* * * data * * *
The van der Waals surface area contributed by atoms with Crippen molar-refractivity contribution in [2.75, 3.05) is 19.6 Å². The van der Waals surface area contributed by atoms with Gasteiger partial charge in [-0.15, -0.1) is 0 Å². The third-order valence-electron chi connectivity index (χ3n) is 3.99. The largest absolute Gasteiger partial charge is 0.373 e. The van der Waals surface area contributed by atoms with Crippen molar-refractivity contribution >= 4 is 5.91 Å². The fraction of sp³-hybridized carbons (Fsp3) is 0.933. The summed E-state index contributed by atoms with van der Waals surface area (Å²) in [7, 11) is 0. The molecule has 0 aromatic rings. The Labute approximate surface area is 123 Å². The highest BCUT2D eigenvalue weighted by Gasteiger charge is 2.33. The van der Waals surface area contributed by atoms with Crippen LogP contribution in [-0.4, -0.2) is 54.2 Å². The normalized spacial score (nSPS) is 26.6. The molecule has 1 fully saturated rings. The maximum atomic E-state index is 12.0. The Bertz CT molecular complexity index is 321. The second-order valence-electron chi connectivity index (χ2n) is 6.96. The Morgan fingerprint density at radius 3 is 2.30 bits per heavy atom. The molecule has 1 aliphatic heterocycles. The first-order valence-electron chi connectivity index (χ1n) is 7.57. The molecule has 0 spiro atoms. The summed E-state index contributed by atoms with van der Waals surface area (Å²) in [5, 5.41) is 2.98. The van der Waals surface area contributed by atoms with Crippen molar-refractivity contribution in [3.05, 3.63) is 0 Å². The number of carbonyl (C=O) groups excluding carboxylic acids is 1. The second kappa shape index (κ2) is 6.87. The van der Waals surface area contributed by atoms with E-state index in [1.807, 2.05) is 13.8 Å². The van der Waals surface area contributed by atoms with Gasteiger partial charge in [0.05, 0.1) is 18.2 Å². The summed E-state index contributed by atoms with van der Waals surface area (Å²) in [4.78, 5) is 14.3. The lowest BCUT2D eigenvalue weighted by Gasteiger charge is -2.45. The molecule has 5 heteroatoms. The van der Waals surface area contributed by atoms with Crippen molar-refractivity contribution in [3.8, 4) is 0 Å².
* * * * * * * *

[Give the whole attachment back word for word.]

The van der Waals surface area contributed by atoms with Crippen molar-refractivity contribution in [2.75, 3.05) is 19.6 Å². The van der Waals surface area contributed by atoms with Gasteiger partial charge in [-0.15, -0.1) is 0 Å². The third-order valence-electron chi connectivity index (χ3n) is 3.99. The largest absolute Gasteiger partial charge is 0.373 e. The van der Waals surface area contributed by atoms with Crippen molar-refractivity contribution >= 4 is 5.91 Å². The fraction of sp³-hybridized carbons (Fsp3) is 0.933. The summed E-state index contributed by atoms with van der Waals surface area (Å²) in [7, 11) is 0. The molecule has 0 aromatic rings. The Labute approximate surface area is 123 Å². The highest BCUT2D eigenvalue weighted by Gasteiger charge is 2.33. The van der Waals surface area contributed by atoms with Crippen LogP contribution in [-0.4, -0.2) is 54.2 Å². The normalized spacial score (nSPS) is 26.6. The molecule has 1 fully saturated rings. The maximum atomic E-state index is 12.0. The Bertz CT molecular complexity index is 321. The second-order valence-electron chi connectivity index (χ2n) is 6.96. The Morgan fingerprint density at radius 3 is 2.30 bits per heavy atom. The molecule has 1 aliphatic heterocycles. The first-order valence-electron chi connectivity index (χ1n) is 7.57. The molecule has 0 spiro atoms. The summed E-state index contributed by atoms with van der Waals surface area (Å²) in [5, 5.41) is 2.98. The van der Waals surface area contributed by atoms with Crippen molar-refractivity contribution in [3.05, 3.63) is 0 Å². The number of carbonyl (C=O) groups excluding carboxylic acids is 1. The second kappa shape index (κ2) is 6.87. The van der Waals surface area contributed by atoms with E-state index in [1.807, 2.05) is 13.8 Å². The van der Waals surface area contributed by atoms with Gasteiger partial charge in [0.05, 0.1) is 18.2 Å². The summed E-state index contributed by atoms with van der Waals surface area (Å²) in [4.78, 5) is 14.3. The lowest BCUT2D eigenvalue weighted by Gasteiger charge is -2.45. The molecule has 5 heteroatoms. The van der Waals surface area contributed by atoms with Crippen molar-refractivity contribution in [3.8, 4) is 0 Å².